Targeted Therapy for Patients With HER2-Positive Advanced Lung Cancer
Investigators from the Lung Cancer Mutation Consortium (LCMC) recently reported HER2 mutations were detected in 3% of patients with advanced-stage lung adenocarcinomas. Pillai et al, who published their findings in Cancer, concluded that therapies targeting this mutation may prove to be of greater benefit in this patient population compared with conventional chemotherapy and should be investigated further.
A total of 920 patients from the LCMC, 24 (3%) were identified to have the HER2 mutation. Of these patients, 71% were never-smokers. Patients were split into 2 groups: 12 received targeted therapy, and 12 received conventional chemotherapy. Median survival was 2.1 years for those given HER2-targeted therapy, compared with 1.4 years for those given conventional treatment.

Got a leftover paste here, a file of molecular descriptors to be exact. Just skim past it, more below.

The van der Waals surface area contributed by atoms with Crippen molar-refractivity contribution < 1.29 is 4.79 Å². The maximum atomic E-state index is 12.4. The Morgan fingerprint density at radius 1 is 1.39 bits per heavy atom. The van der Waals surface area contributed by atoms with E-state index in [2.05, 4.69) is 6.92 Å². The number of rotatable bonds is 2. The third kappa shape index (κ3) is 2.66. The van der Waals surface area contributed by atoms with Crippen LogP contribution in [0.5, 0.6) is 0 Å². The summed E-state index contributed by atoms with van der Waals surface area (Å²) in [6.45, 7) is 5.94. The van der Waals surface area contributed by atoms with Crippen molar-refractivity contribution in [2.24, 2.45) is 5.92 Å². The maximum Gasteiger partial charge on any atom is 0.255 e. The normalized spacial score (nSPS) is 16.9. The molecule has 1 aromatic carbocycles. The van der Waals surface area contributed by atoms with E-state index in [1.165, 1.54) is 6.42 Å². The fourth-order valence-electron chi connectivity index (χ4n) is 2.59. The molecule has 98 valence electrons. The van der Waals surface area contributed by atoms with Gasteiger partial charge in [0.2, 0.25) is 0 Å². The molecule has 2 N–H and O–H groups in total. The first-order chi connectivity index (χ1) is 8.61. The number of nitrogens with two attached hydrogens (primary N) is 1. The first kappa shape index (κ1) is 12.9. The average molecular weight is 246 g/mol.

One of the study coauthors, Paul Bunn, Jr, MD, FASCO, of the University of Colorado, commented in a press release: “These treatments seem to have activity, but there just aren’t enough patients [with HER2-positive lung cancer] to know for sure whether HER2-directed therapy is better than giving chemotherapy, or if one HER2 treatment is better than another.” It is hoped that ongoing clinical trials will define how best to treat this patient population.